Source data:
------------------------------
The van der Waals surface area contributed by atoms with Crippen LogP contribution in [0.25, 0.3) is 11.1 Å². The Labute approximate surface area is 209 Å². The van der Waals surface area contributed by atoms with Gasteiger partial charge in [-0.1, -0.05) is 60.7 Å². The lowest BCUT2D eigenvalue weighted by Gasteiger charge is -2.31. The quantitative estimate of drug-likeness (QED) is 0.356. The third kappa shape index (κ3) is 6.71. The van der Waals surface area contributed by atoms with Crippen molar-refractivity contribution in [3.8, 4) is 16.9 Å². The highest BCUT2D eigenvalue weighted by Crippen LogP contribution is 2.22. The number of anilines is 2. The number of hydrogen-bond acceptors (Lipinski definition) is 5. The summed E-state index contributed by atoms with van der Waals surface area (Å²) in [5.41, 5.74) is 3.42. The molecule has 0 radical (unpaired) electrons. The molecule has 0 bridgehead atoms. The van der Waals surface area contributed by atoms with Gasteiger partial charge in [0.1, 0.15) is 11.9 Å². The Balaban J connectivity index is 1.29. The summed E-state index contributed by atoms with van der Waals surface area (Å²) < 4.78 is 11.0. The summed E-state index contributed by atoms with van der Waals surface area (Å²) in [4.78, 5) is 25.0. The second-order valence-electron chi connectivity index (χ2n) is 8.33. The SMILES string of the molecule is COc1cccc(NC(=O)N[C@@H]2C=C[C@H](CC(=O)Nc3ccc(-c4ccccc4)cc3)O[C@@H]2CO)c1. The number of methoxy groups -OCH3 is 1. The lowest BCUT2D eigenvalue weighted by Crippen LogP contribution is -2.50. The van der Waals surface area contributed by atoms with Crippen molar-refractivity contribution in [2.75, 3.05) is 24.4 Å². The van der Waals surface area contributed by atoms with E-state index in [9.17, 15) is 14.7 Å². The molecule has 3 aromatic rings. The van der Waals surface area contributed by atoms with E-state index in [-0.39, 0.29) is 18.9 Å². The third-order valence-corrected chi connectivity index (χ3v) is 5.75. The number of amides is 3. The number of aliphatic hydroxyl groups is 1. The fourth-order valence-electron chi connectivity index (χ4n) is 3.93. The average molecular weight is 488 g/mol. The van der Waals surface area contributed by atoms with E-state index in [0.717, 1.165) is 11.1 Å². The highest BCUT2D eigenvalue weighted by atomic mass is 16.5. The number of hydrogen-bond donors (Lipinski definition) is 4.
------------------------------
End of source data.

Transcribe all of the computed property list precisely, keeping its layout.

The van der Waals surface area contributed by atoms with Crippen LogP contribution in [0.25, 0.3) is 11.1 Å². The Labute approximate surface area is 209 Å². The van der Waals surface area contributed by atoms with Gasteiger partial charge in [-0.1, -0.05) is 60.7 Å². The lowest BCUT2D eigenvalue weighted by Gasteiger charge is -2.31. The quantitative estimate of drug-likeness (QED) is 0.356. The third kappa shape index (κ3) is 6.71. The van der Waals surface area contributed by atoms with Crippen molar-refractivity contribution in [3.8, 4) is 16.9 Å². The highest BCUT2D eigenvalue weighted by Crippen LogP contribution is 2.22. The number of anilines is 2. The number of hydrogen-bond acceptors (Lipinski definition) is 5. The summed E-state index contributed by atoms with van der Waals surface area (Å²) in [5.41, 5.74) is 3.42. The molecule has 0 radical (unpaired) electrons. The molecule has 0 bridgehead atoms. The van der Waals surface area contributed by atoms with Gasteiger partial charge in [0.1, 0.15) is 11.9 Å². The Balaban J connectivity index is 1.29. The summed E-state index contributed by atoms with van der Waals surface area (Å²) < 4.78 is 11.0. The summed E-state index contributed by atoms with van der Waals surface area (Å²) in [4.78, 5) is 25.0. The second-order valence-electron chi connectivity index (χ2n) is 8.33. The SMILES string of the molecule is COc1cccc(NC(=O)N[C@@H]2C=C[C@H](CC(=O)Nc3ccc(-c4ccccc4)cc3)O[C@@H]2CO)c1. The number of methoxy groups -OCH3 is 1. The lowest BCUT2D eigenvalue weighted by Crippen LogP contribution is -2.50. The van der Waals surface area contributed by atoms with Crippen molar-refractivity contribution in [2.75, 3.05) is 24.4 Å². The van der Waals surface area contributed by atoms with E-state index in [9.17, 15) is 14.7 Å². The molecule has 3 aromatic rings. The van der Waals surface area contributed by atoms with E-state index in [-0.39, 0.29) is 18.9 Å². The third-order valence-corrected chi connectivity index (χ3v) is 5.75. The number of amides is 3. The number of aliphatic hydroxyl groups is 1. The fourth-order valence-electron chi connectivity index (χ4n) is 3.93. The average molecular weight is 488 g/mol. The van der Waals surface area contributed by atoms with E-state index in [0.717, 1.165) is 11.1 Å². The highest BCUT2D eigenvalue weighted by atomic mass is 16.5. The number of hydrogen-bond donors (Lipinski definition) is 4.